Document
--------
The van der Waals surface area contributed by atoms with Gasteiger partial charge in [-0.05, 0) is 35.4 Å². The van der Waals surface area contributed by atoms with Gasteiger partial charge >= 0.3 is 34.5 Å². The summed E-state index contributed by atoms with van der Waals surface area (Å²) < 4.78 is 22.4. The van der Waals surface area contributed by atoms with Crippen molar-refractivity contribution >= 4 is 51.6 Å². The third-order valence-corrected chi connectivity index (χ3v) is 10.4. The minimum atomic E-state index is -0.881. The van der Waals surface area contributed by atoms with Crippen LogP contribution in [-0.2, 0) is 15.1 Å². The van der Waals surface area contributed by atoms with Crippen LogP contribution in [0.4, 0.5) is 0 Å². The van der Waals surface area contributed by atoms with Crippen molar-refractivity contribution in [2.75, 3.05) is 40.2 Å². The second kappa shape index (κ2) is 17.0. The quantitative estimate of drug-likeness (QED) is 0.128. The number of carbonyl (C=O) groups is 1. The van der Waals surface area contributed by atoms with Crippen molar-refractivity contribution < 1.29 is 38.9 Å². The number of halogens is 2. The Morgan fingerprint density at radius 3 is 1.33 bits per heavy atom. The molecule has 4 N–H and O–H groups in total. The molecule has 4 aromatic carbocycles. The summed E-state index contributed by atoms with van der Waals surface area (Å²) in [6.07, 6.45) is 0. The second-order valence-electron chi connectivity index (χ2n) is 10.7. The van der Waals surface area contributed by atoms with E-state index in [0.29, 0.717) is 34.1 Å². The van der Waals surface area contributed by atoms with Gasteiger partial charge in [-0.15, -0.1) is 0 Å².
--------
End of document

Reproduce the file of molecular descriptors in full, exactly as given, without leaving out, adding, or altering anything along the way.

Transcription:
The van der Waals surface area contributed by atoms with Gasteiger partial charge in [-0.05, 0) is 35.4 Å². The van der Waals surface area contributed by atoms with Gasteiger partial charge >= 0.3 is 34.5 Å². The summed E-state index contributed by atoms with van der Waals surface area (Å²) < 4.78 is 22.4. The van der Waals surface area contributed by atoms with Crippen molar-refractivity contribution >= 4 is 51.6 Å². The third-order valence-corrected chi connectivity index (χ3v) is 10.4. The minimum atomic E-state index is -0.881. The van der Waals surface area contributed by atoms with Crippen LogP contribution in [-0.2, 0) is 15.1 Å². The van der Waals surface area contributed by atoms with Crippen LogP contribution in [0.4, 0.5) is 0 Å². The van der Waals surface area contributed by atoms with Crippen molar-refractivity contribution in [2.75, 3.05) is 40.2 Å². The second kappa shape index (κ2) is 17.0. The quantitative estimate of drug-likeness (QED) is 0.128. The number of carbonyl (C=O) groups is 1. The van der Waals surface area contributed by atoms with Crippen molar-refractivity contribution < 1.29 is 38.9 Å². The number of halogens is 2. The Morgan fingerprint density at radius 3 is 1.33 bits per heavy atom. The molecule has 4 N–H and O–H groups in total. The molecule has 4 aromatic carbocycles. The summed E-state index contributed by atoms with van der Waals surface area (Å²) in [6.07, 6.45) is 0. The second-order valence-electron chi connectivity index (χ2n) is 10.7. The van der Waals surface area contributed by atoms with E-state index in [0.29, 0.717) is 34.1 Å². The van der Waals surface area contributed by atoms with Gasteiger partial charge in [-0.15, -0.1) is 0 Å².